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STUDIO: New Line Home Video
RUNNING TIME: 88 min
- Deleted / Alternate Scenes
- The Making of Mr. Woodcock
- P.E. Trauma Tales
- Theatrical Trailer
- Sneak Peeks
Let’s make a movie based on the same character Billy Bob Thornton plays in every other movie he stars in!
If you ever want balls like this, just say no to steroids.
Director: Craig Gillespie
Writer: Michael Carnes and Josh Gilbert
Cinematographer: Tami Reiker
Cast: Billy Bob Thornton (Bad Santa), Seann William Scott (American Pie), Susan Sarandon (Thelma and Louise), Amy Proehler (Mean Girls), Ethan Suplee (American History X), Melissa Sagemiller (The Guardian), M.C. Gainey (Lost)
John Farley is a bestselling author of self help books who returns to his home town in Nebraska to be awarded the key to the city. While at home he discovers his mother is dating the Physical Education teacher who tortured him as a child. He struggles to overcome the insecurities he developed due to the teacher while trying to respect his mother’s feelings.
Thornton was not sure what to say when young Peter Parker began to scale the wall
Billy Bob Thornton is slowly typecasting himself. The man who caught the world’s attention in Sling Blade has started to grow comfortable in the same roles, played over and over again. With small differences, the men he has portrayed in Bad Santa, Bad News Bears, Friday Night Lights, School for Scoundrels and now Mr. Woodcock could easily have been the same person. There are a few surprises thrown in such as his turn in the Coen’s The Man Who Wasn’t There and the wonderful Monster’s Ball, but Thornton is no longer the cutting edge star that he once made people believe he could be.
In Mr. Woodcock, Thornton plays the title character, a P.E. teacher who pushes his students a little too hard. He pokes fun at the kid who stutters. He forces the asthmatic to run laps and “get that asthma under control.” He swings a bat into the balls of the boys to see if they are wearing protection or not. And for young, overweight John Farley, Mr. Woodcock embarrasses him routinely in front of the class.
When John (Scott) grows up he becomes a bestselling author, writing a self help book teaching people how to overcome their childhood traumas to become stronger adults. Thanks to his success, he is invited back to his home town in Nebraska to receive the key to the town at their local carnival (The Cornival). When he gets home, he learns the distressing news that his mother (Sarandon) is now dating Mr. Woodcock. He initially attempts to make good with his former tormentor but Woodcock remains an ass. When Woodcock and his mother announce they are engaged to be married, John sets out to do whatever he can to break them up.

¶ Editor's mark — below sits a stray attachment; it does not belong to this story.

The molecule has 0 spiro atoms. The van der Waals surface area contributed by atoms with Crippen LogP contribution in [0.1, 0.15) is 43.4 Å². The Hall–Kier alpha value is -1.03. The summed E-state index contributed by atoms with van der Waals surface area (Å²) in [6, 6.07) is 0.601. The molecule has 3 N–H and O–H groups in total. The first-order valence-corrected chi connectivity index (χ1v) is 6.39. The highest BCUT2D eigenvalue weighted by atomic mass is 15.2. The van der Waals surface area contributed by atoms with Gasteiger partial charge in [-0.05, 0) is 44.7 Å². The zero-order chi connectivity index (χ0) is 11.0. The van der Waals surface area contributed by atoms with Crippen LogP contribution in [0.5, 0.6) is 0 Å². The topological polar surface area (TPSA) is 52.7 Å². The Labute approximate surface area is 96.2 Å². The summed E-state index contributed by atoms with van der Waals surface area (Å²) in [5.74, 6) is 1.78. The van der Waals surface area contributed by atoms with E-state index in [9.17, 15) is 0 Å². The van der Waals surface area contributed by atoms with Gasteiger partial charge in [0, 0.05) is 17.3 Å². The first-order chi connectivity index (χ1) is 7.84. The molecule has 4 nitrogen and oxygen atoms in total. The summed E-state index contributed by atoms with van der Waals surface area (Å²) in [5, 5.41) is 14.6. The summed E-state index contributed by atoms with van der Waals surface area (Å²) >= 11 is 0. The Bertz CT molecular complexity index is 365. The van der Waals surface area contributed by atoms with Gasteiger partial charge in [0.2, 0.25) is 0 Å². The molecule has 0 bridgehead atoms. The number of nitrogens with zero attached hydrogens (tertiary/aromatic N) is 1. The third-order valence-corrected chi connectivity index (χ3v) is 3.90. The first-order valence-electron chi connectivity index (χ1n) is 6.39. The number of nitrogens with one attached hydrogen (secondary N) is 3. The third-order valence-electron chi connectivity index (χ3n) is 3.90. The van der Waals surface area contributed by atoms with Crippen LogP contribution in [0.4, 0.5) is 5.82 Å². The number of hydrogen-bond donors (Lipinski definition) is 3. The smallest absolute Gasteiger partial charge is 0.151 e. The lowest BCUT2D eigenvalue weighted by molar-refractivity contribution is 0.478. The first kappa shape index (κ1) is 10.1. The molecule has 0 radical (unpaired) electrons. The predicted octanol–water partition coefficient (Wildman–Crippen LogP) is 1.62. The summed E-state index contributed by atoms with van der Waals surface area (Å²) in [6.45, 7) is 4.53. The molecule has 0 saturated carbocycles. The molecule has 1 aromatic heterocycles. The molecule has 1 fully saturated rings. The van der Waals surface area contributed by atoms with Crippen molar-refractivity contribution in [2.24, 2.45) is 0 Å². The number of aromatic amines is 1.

Ethan Suplee has proven he will do anything to get himself cast in the lead role of the latest Amanda Bynes romantic comedy
Mr. Woodcock is full of the same jokes that exist in all Thornton’s recent comedies. He torments and abuses those around him and yet is expected to remain sympathetic. He does not come close to the level of sympathy he achieved in Bad News Bears and his shtick has started to wear thin. Seann William Scott was really good in the flick but unfortunately, in a movie needing the two to have a strong chemistry, only Scott garnered my interest.
Ethan Suplee is comedy gold. While I argue that Thornton needs to branch out, Suplee has found his niche in cinema. He plays pretty much the same character as he does in My Name is Earl and all of Kevin Smith’s movies. As a supporting character, he is perfect. I think I laughed out loud during the Suplee scenes more than any other part of the movie. Amy Proehler was also a high point of the movie as John’s literary publicist. She was quirky and hilarious throughout and raised every scene she appeared in. The best two parts of the movie are the supporting actors and that is a problem.
The real problem with the movie is the lack of heart. The film preaches it is alright when Woodcock tortures the kids in school because it can help them grow up and be strong adults. John decides that his mother should be with Woodcock since he really loves her, despite the fact that Woodcock is “emotionally stunted.” At one point John meets Woodcock’s dad and sees how poorly he treats his son, and decides that maybe Woodcock deserves a second chance as well. While Woodcock did help John grow into a strong individual, that does not make what his character did and continues to do right. I think the movie had a real lack of humor because the subject matter was not humorous.
Thornton pulled the magic apple from out of the misty vortex and – oh, wait … wrong movie.
Billy Bob Thornton has real talent but this reoccurring role has become old. This movie is nothing that has not been seen before and is nothing to go out of your way to see now.
The aspect ratio is 2.35:1 and the transfer is great, with the colors really popping. The audio is 5.1 Dolby Digital Surround Sound and sounds good. There is a group of deleted and extended scenes that would not have affected the story if they had been left in. There is a making of featurette that is a nice little piece which talks to most of the players. There is also a featurette called P.E. Trauma Tales about the torture that people faced in P.E. classes. I don’t really get it because I never was abused in P.E. class. There is also the theatrical trailer and a number of sneak peeks.
Beverly Hills 90210 had really reached the end of the line when they began to cast 60 year olds as the recent class of students
5.1 out of 10